Back in the olden days (let’s say up to the late eighties/early nineties) we all knew for a fact that The Gunfighters was an embarrassment. It was the lowest rated Doctor Who story ever (except it wasn’t) and choc-full of terrible performances (except it wasn’t). Jeremy Bentham’s summation in Doctor Who – A Celebration (1983) was typical of the lack of love it generated at the time. “The script was pure Talbot Rothwell, the acting was not even bad vaudeville and the direction was more West Ham than West Coast. It was not good. It was bad and ugly”. Ouch!
If you’re a Doctor Who fan of a certain age, then you probably grew up learning about the series’ illustrious past in great detail before you ever got the chance to watch it (in the UK, repeats of older stories were scarce to non-existent). But by the late eighties this was changing – most of the available episodes could be accessed in wobbly quality if you had a contact in the pirate video network and by the early nineties they were being broadcast in a more watchable form on UK Gold.
It was around this point (when we could actually see The Gunfighters) that opinions about it began to shift. Indeed, early 1990’s A5 DW fanzine culture was a bracing thing – full of twentysomethings who delighted in overturning the received opinions of their elders. So for a while, Pertwee was definitely out of fashion whilst the previously neglected Hartnell era was reassessed much more favourably.
Quite why The Gunfighters should have been the target of so much vitriol is a bit of a mystery, but when stories like that were out of circulation it shows how just a handful of people (Jeremy Bentham amongst them) could shape the debate. We took it for granted they knew what they were talking about ….
I will concede the some of the American accents (yes, the Clanton brothers, I’m looking at you) are a little suspect. Even more suspect is the way the story plays fast and loose with historical fact – if you want to learn about what really happened at the O.K. Corral then it’s best not to trust Donald Cotton.
But those quibbles apart, I can find little to complain about. Hartnell’s in great comic form during the early episodes as the Doctor, suffering from toothache, is forced to seek respite with Doc Holliday (Anthony Jacobs), who by a remarkable coincidence has just opened up a dental establishment in Tombstone. The fun keeps on coming after the Doctor then runs into Seth Harper (Shane Rimmer) who’s teamed up with the Clantons in order to run Holliday to ground.
DOCTOR: What? Yes, yes, what is it?
DOCTOR: Holiday? Yes, I suppose so. Yes, you could call it that.
From such small acorns do mighty oaks of confusion grow. With the Doctor mistaken for the infamous Doc Holliday, comic sparks will fly. After being sidelined during The Celestial Toymaker, Hartnell is now back to his best – give him some decent material to work with and he’d never let you down.
Peter Purves and Jackie Lane both fare very well too. Purves disliked this story for decades as he found director Rex Tucker a difficult man to work with. But even if Tucker didn’t give him a great deal of direction, Purves still emerges with honour (like Hartnell, he was able to pepper the episodes with sharp comic touches – such as his exaggerated double-take when he discovers Charlie’s dead body).
Dodo falls into the company of Doc Holliday and Kate (a delightfully blowsy performance from Sheena Marshe) and during this association is gifted a handful of good lines and bits of business (drawing a gun on Doc Holliday, for example). It’s not much, but considering Dodo’s lack of character development so far it’s a lot more than she’s been used to.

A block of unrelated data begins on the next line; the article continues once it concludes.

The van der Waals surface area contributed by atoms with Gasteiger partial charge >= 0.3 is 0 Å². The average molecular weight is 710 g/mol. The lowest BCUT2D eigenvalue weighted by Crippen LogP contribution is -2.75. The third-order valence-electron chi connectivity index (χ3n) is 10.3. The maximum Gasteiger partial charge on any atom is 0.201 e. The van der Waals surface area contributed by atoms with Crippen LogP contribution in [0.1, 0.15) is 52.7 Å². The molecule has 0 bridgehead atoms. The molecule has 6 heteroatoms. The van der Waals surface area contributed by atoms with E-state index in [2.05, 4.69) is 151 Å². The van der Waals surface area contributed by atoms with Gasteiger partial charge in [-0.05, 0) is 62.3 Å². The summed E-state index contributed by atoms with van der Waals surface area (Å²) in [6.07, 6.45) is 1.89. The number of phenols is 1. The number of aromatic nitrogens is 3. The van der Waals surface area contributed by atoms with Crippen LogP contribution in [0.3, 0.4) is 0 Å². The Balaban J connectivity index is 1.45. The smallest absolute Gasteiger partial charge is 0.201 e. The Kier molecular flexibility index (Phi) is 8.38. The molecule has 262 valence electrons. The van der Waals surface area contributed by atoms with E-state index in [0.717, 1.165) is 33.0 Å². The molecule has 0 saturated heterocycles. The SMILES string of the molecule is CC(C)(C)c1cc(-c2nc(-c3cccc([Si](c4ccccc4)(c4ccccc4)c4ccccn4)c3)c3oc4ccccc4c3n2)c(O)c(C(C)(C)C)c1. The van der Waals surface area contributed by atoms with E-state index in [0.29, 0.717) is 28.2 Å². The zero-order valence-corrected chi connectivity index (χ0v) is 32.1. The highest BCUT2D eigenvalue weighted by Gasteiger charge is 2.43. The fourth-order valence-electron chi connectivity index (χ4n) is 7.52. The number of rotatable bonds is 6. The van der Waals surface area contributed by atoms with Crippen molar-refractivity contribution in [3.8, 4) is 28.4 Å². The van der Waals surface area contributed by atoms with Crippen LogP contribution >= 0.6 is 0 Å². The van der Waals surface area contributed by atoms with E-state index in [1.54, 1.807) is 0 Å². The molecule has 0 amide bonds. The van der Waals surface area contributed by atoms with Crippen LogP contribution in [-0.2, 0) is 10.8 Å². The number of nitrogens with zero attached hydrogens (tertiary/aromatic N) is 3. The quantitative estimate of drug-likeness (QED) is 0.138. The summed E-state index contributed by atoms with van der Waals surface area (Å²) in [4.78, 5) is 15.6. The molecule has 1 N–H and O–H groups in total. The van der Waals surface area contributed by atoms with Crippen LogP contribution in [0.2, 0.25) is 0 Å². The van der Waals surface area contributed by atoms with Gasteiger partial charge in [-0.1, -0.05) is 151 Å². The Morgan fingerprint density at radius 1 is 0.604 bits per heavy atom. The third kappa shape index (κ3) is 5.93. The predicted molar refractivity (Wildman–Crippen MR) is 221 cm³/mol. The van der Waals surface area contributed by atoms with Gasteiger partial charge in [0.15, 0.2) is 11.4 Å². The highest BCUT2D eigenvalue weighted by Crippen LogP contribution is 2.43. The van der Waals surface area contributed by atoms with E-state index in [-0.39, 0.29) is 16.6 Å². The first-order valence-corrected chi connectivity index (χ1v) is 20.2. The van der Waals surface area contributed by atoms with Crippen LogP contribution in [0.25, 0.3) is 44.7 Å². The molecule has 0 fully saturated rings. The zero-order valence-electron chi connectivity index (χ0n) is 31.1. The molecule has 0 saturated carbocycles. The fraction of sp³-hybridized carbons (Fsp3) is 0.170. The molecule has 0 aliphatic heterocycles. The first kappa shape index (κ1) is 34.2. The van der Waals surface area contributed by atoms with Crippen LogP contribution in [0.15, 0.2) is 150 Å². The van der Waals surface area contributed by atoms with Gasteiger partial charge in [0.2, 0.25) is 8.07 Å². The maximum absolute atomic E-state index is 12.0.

And that’s a real shame because there are signs here that, given the right scripts, Jackie Lane could have been an asset for the series. But her time is already almost up (we’ll discuss the terrible way she was dispensed with in a couple of stories time).
John Alderson (British born, but American based, so his US accent sounded authentic) and Richard Beale were another couple of strong additions to the cast. Alderson’s byplay with Hartnell is always entertaining and Beale was the sort of dependable supporting player who would never leave you down. Add in David Rimmer as the permanently nervous barman Charlie (who comes to a sticky end) and Lawrence Payne as the man in the black hat and you’ve got a very strong cast (far removed from the embarrassment we were told about).
As with The Myth Makers, the story gets darker as it goes on. Steven nearly gets himself lynched whilst the hapless Warren Earp (Martyn Huntley) is murdered by Billy Clanton. And suddenly the Clantons don’t seem quite so comic …
Another criticism of the story is that the Doctor takes no part in the infamous Gunfight at the O.K. Corral (although how exactly would he have fitted in?). True, this means that the climax of The Gunfighters doesn’t involve the Doctor, but this sort of thing was a problem that the historical stories often struggled with.
Oh, and I’ve always found the Ballad of the Last Chance Saloon (another aspect of the story that many dislike) to be good fun. The way the lyrics continually keep updating in order to archly comment on the unfolding narrative is a little touch of genius.
One thing that even the carping 1980’s reviews couldn’t disparage was the quality of the sets. When Seth Harper takes a fatal bullet and slumps on the bar of the Last Chance Saloon it wobbles in a most unconvincing way, but apart from that the sets look solid and convincing (plus you get real horses during the Ealing filming!). Whilst it seems that Rex Tucker had his issues when directing, there’s no sense that he was slapdash or disinterested – often we see shots from unusual angles (either low or high) which suggests he was keen not to settle for anything too obvious.
It’s not perfect (but then what is?) but I’m happy to give The Gunfighters 4 TARDISes out of 5.